"And did you say thank you?"
"Yes I did." I said, somewhat indignantly. "I bought flowers, I took little presents home whenever I spotted something she'd like. I told her I loved her -- often! And I used to say thank you about once a week for all she did. I've always been a good boy like that."
Keith hesitated: "How about the bedroom, if I dare ask?"
I smiled, I had no problem answering, "Great. She was always there for me. I don't think Molly refused me once in our whole married life. We had a rich, varied and plentiful sex life. And she was as eager as I was, pregnancy times excepted. I would guess three or four times a week at about that time, which considering we had two young children I didn't think was bad."
"Oh." Keith looked disappointed. "So when did you see something going wrong?"
"Well, I guess I misunderstood it at the time, but about ten or eleven days before blow-up day, she seemed slightly over the top in mothering me in the evening. I did register that I wondered if my stress was beginning to spill over onto her. I wondered if her job at the Hospital was getting too much."
Keith frowned, "She's a dietician, isn't she?"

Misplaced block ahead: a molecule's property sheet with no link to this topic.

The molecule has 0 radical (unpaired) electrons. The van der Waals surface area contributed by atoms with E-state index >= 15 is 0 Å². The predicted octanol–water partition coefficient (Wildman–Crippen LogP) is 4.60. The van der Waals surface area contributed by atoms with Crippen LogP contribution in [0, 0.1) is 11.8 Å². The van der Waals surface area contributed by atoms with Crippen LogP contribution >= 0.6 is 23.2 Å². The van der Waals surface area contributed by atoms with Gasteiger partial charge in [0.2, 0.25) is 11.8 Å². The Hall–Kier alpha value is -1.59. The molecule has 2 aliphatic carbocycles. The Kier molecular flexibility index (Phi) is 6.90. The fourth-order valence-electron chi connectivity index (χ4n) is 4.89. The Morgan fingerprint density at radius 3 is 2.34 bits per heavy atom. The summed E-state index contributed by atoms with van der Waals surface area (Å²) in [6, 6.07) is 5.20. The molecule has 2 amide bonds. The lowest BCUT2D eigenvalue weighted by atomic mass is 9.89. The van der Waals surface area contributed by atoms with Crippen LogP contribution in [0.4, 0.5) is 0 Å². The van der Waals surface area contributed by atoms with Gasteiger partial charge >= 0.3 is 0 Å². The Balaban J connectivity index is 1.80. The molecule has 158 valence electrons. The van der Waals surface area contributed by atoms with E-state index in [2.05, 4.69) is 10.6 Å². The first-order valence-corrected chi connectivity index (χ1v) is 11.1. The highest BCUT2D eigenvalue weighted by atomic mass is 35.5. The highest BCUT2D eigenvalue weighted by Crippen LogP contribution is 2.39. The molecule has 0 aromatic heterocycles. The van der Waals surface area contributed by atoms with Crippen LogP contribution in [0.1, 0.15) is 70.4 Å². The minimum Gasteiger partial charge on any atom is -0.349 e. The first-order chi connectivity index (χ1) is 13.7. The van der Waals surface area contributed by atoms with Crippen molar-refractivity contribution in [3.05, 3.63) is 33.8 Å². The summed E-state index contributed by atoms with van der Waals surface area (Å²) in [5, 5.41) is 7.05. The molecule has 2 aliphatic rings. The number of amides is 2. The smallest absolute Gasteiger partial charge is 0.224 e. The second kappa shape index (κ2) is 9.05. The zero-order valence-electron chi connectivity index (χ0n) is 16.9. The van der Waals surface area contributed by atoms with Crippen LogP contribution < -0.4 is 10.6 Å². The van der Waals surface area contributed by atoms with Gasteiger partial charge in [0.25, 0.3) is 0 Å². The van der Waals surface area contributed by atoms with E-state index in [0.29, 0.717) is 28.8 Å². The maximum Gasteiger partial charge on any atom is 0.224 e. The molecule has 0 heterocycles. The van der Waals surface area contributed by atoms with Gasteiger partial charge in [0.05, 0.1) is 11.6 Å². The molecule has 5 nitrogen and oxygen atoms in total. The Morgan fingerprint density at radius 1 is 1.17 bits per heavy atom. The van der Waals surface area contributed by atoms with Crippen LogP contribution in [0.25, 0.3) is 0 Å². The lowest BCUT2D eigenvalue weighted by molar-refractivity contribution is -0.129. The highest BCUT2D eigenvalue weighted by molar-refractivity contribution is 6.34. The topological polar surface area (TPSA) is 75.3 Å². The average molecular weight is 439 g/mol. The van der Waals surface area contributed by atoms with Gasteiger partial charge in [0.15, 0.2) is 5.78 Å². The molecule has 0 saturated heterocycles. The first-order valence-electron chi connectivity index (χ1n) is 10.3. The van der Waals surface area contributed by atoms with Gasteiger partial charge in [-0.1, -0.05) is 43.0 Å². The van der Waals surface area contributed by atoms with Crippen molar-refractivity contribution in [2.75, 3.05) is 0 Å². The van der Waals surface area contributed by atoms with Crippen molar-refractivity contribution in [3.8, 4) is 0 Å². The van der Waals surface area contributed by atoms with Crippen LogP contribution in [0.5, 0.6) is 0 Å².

"Yes. And she was working at the Hospital part time, about fifteen to twenty hours a week. But I know she always felt some involvement and responsibility for some of the patients. Maybe I hadn't cared enough about that, I don't know."
I paused, to give him a chance to ask any question. When he didn't, I went on: "And then that weekend the boys seemed very clinging to me, do you know what I mean? Everything was Daddy, Daddy, Daddy. If Ben needed his food cut up, then Daddy had to do it. Daddy had to read the bedtime stories, you know the sort of thing."
"Yes, I know." He sounded sad in his remembrance. Then he saw my look, and said, "It's OK, you get used to being hit by sadness." And he smiled weakly.
"So, I thought the boys are the problem. However much I've tried, they've missed me. So, for the next week I made sure I was in early enough to at least read them their bedtime story. But Molly still seemed a bit off, distant but very caring towards me. Anyway we get to the blow-up weekend. I remember packing my briefcase on the Friday night at the office, filling it with papers to read. Then I thought 'Sod it, family comes first' and I purposely went home without it."
"Good boy." Keith muttered.
I ignored his patronising comment, "We had a great family weekend. On the Saturday we went to a Disney film and then out to a restaurant. It was Ben's first ever trip to a cinema, he had to sit on my knee to watch it, and even then he fell asleep. But it was a great warm family feeling, I promise you. And after we'd got the boys to bed, and had something to eat ourselves, we went to bed early - if you know what I mean."
I looked at him, Keith smiled and nodded, so I went on, "And we almost did it again on Sunday morning, except Ben woke up and started making a general nuisance of himself. Anyway, on that Sunday we took them down to the beach at Weston. I built sandcastles and we ate ice creams, and Jamie rode on the donkeys. It was great day out, and I'm sure everyone loved it."
"So, when did it go wrong?"